Home Interviews Kolibri – The Secret Ingredient
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Kolibri – The Secret Ingredient

Restaurante Kolibri, Antigua GuatemalaJune 12, 2012

In the many interviews we have done with chefs and restaurant owners over the last four years, one element stands out in common, the innate passion for cooking. Regardless of the type of food or person's roots, their desire to own a restaurant is always born of the fervor to impress and delight people with their culinary skills.

Passion seems to be the dominating feeling but, although they are closely related, no one we've ever interviewed has mentioned the word love in the context of gastronomy. That's until last week, when Luis Meneses, the owner of Kolibri, confessed in an interview with degustantigua that he opened his restaurant precisely because of that loving sentiment he perceives every time he prepares a dish for his guests.

 

DA:Can you disclose a few details about yourself for our readers?
 
Luis: I started my career in the hotel business in Guatemala 22 years ago, in the Food and Beverage Department of Hotel Panamerica. Despite cooking having been my passion since I was a kid, I have always worked in administrative areas. In my last job, however, I had the opportunity to participate in 4 or 5 food festivals in the capital. Those few weeks were always very exciting because they were my chance to hang out and cook with the chefs of the hotel. For reasons of fate I personally won four trophies, including first, third and best presentation. As a team, the hotel won over 10 trophies in different categories.

DA: What's the reason for that passion of yours?

Caserola TricoloreLuis: I think it's genetic. My siblings and I grew up in a very traditional environment with traditional Guatemalan cooking and I passed that on to my kids. My daughter Arlene was my assistant when I would cook for my family and now she's a chef herself.

DA: Did you develop the concept of the restaurant together with Arlene?

Luis: Yes, over the years we have come across incredible chefs, but we realized that we wanted to add one additional ingredient to our dishes, and that's love. The reason why my family always liked it when I cooked is because I do it with love. And that's what Kolibri is all about.

Last October Arlene and I sat together with my nephew and started talking about the project. We decided to look for a suitable site for a restaurant in Antigua but it wasn't until late January that we found it. We liked the name of this place, "House of Miracles", as we believe that we all need and receive miracles in life.

DA: Why Antigua and not Guatemala City?

Pato al TamarindoLuis: Antigua Guatemala has become an amazing gastronomic melting pot. I can assure you that there are only few cities in the world with such a diversity of restaurants in such a small area.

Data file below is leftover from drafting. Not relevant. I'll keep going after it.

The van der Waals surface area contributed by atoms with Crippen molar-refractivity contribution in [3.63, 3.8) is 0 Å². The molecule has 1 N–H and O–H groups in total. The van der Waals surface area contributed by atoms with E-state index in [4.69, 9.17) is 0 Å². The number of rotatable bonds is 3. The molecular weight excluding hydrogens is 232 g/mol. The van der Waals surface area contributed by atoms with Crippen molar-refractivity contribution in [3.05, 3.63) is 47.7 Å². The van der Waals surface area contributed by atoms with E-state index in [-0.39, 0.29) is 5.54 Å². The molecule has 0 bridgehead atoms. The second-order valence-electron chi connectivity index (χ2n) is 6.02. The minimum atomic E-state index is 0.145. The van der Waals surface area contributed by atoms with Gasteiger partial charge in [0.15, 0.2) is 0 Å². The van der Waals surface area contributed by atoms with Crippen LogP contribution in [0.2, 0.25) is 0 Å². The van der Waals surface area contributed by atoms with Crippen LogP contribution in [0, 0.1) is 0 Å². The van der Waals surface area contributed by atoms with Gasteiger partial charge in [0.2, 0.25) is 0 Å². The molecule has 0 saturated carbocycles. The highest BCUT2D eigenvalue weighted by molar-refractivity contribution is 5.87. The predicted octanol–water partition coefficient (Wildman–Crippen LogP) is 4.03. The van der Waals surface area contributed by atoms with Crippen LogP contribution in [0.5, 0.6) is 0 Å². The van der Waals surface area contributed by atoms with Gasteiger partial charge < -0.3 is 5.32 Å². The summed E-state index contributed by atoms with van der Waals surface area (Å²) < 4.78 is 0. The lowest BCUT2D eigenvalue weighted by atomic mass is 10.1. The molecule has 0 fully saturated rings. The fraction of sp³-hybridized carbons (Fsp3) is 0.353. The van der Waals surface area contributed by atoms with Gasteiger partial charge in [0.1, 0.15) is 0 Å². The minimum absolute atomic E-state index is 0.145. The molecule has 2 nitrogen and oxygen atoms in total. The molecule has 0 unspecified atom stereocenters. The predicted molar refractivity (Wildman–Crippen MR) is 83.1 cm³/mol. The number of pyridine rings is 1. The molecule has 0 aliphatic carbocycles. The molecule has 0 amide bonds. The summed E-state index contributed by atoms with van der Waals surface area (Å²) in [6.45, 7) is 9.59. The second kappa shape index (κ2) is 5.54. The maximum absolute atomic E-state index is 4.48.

DA: Who created the menu?

Luis: I would say that Arlene created about 80 percent of the dishes.

DA: Based on personal preferences or on market requirements?

Luis: In her 5 years as a professional chef Arlene has met many personalities, tourists and guests and she has been able to capture what people are looking for. That's why we have quite a diversified menu at Kolibri.

DA: Let's talk about the dishes then.

Luis: Each of my children has given their contribution in creating the menu. There's selection of traditional Guatemalan dishes like the Piloyada which has its origins here in Antigua. Other national dishes include Pepián and Nox'bil, which is similar to Jocón, and is native to the Patzicía area. We also have mole, a typical dessert based on a recipe from my mom.

Kolibri, Pollo de la granjaDA: And the other dishes?

Luis: There are several pasta dishes, one I would particularly like to mention is our Tricolor Casserole. It's made with fusilli in three different colors with a very distinct and a pleasant chipotle chile sauce. The dish comes with grilled chicken and is one of the most popular. Another pasta variety I can highly recommend is our ravioli stuffed with ricotta cheese and fresh pumpkin, a real delight.

Then we have our poultry dishes, our healthy food line, so to speak. My favorite is a chicken breast that we call "From the Farm". It's stuffed with goat cheese and Kalamata olives, and comes in an aged red wine sauce. Still in the same category we have a duck breast with tamarind sauce which is very traditional here in Guatemala.

Last, we have a nice selection of beef. One I'd like to highlight is the tenderloin tips in a creamy jalapeno sauce. My son José is the one who developed the burger selection. The patties are made with 8 oz of imported Angus Beef. You can choose between the Caprese with tomatoes and mozzarella cheese, the Supreme made with a red fruit chutney and blue cheese and the "No Remorse" for very hungry people, with a fried egg and turkey bacon.

DA: It sounds like you're aiming at a gourmet oriented clientele.

Kolibri, Antigua GuatemalaLuis: That's right, we definitely position Kolibri as a gourmet restaurant.

DA: And now you also offer breakfast?

Luis: Yes, we have a selection of typical breakfasts and our very special French toast stuffed with a mixture of sweet cheeses and covered with oats.

DA: Your current banner ad on degustantigua is promoting a very special offer for this month.

Luis: The offer consists of 2 x 1 across the full menu. It is a fairly consistent promotion that serves two purposes. First we want people to try our restaurant and get to know us. And second, June is the month of Father's Day, and being a dad myself I think we also deserve to get a treat from time to time. The offer is in honor of all fathers but it applies to everybody.


 
 
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